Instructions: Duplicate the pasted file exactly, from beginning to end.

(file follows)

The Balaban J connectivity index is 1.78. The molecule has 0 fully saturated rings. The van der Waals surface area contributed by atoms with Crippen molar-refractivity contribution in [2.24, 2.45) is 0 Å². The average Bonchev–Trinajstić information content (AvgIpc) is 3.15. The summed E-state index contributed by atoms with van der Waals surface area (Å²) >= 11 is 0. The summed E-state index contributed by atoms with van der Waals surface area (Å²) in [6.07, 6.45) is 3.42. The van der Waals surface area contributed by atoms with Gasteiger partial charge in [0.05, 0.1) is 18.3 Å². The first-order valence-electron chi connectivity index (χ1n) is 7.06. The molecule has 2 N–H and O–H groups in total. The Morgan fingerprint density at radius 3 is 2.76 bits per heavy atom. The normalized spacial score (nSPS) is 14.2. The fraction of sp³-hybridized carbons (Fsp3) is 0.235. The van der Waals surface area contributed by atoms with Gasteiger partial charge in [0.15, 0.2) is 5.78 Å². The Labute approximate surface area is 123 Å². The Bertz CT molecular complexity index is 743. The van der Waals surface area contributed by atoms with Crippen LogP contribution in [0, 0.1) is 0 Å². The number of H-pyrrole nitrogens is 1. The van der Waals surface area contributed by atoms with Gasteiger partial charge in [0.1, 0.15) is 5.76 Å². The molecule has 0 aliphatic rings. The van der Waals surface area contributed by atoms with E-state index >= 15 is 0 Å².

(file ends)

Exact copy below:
The Balaban J connectivity index is 1.78. The molecule has 0 fully saturated rings. The van der Waals surface area contributed by atoms with Crippen molar-refractivity contribution in [2.24, 2.45) is 0 Å². The average Bonchev–Trinajstić information content (AvgIpc) is 3.15. The summed E-state index contributed by atoms with van der Waals surface area (Å²) >= 11 is 0. The summed E-state index contributed by atoms with van der Waals surface area (Å²) in [6.07, 6.45) is 3.42. The van der Waals surface area contributed by atoms with Gasteiger partial charge in [0.05, 0.1) is 18.3 Å². The first-order valence-electron chi connectivity index (χ1n) is 7.06. The molecule has 2 N–H and O–H groups in total. The Morgan fingerprint density at radius 3 is 2.76 bits per heavy atom. The normalized spacial score (nSPS) is 14.2. The fraction of sp³-hybridized carbons (Fsp3) is 0.235. The van der Waals surface area contributed by atoms with Gasteiger partial charge in [0.15, 0.2) is 5.78 Å². The Labute approximate surface area is 123 Å². The Bertz CT molecular complexity index is 743. The van der Waals surface area contributed by atoms with Crippen LogP contribution in [0, 0.1) is 0 Å². The number of H-pyrrole nitrogens is 1. The van der Waals surface area contributed by atoms with Gasteiger partial charge in [0.1, 0.15) is 5.76 Å². The molecule has 0 aliphatic rings. The van der Waals surface area contributed by atoms with E-state index >= 15 is 0 Å².